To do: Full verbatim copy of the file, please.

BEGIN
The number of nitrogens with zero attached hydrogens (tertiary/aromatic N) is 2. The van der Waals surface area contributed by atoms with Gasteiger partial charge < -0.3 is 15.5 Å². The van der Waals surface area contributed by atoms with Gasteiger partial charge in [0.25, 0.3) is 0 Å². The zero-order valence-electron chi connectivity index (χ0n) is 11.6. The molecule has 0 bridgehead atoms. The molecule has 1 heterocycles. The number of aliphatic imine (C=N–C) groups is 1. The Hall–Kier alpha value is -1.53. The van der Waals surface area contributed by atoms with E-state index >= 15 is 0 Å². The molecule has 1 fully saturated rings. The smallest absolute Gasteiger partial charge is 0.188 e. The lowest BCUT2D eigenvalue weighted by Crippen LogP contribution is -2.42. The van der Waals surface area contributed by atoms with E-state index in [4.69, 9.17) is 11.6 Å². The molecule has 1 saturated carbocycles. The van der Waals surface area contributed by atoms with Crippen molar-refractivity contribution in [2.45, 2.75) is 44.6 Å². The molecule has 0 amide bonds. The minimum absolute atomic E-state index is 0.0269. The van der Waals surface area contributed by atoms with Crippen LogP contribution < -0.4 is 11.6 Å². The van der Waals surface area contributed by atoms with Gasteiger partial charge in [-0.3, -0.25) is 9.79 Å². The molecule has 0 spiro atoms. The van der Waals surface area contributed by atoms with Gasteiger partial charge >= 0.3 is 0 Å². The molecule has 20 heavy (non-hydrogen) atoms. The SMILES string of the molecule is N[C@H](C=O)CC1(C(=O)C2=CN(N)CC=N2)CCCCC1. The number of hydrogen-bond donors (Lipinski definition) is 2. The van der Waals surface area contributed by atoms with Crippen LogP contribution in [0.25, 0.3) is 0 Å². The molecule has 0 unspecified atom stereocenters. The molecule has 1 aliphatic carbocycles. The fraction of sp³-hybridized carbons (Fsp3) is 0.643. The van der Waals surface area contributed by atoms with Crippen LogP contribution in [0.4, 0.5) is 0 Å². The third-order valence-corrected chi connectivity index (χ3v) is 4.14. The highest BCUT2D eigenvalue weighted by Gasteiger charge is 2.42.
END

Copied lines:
The number of nitrogens with zero attached hydrogens (tertiary/aromatic N) is 2. The van der Waals surface area contributed by atoms with Gasteiger partial charge < -0.3 is 15.5 Å². The van der Waals surface area contributed by atoms with Gasteiger partial charge in [0.25, 0.3) is 0 Å². The zero-order valence-electron chi connectivity index (χ0n) is 11.6. The molecule has 0 bridgehead atoms. The molecule has 1 heterocycles. The number of aliphatic imine (C=N–C) groups is 1. The Hall–Kier alpha value is -1.53. The van der Waals surface area contributed by atoms with E-state index >= 15 is 0 Å². The molecule has 1 fully saturated rings. The smallest absolute Gasteiger partial charge is 0.188 e. The lowest BCUT2D eigenvalue weighted by Crippen LogP contribution is -2.42. The van der Waals surface area contributed by atoms with E-state index in [4.69, 9.17) is 11.6 Å². The molecule has 1 saturated carbocycles. The van der Waals surface area contributed by atoms with Crippen molar-refractivity contribution in [2.45, 2.75) is 44.6 Å². The molecule has 0 amide bonds. The minimum absolute atomic E-state index is 0.0269. The van der Waals surface area contributed by atoms with Crippen LogP contribution < -0.4 is 11.6 Å². The van der Waals surface area contributed by atoms with Gasteiger partial charge in [-0.3, -0.25) is 9.79 Å². The molecule has 0 spiro atoms. The van der Waals surface area contributed by atoms with Gasteiger partial charge >= 0.3 is 0 Å². The molecule has 20 heavy (non-hydrogen) atoms. The SMILES string of the molecule is N[C@H](C=O)CC1(C(=O)C2=CN(N)CC=N2)CCCCC1. The number of hydrogen-bond donors (Lipinski definition) is 2. The van der Waals surface area contributed by atoms with Crippen LogP contribution in [0.25, 0.3) is 0 Å². The molecule has 0 unspecified atom stereocenters. The molecule has 1 aliphatic carbocycles. The fraction of sp³-hybridized carbons (Fsp3) is 0.643. The van der Waals surface area contributed by atoms with Crippen LogP contribution in [0.4, 0.5) is 0 Å². The third-order valence-corrected chi connectivity index (χ3v) is 4.14. The highest BCUT2D eigenvalue weighted by Gasteiger charge is 2.42.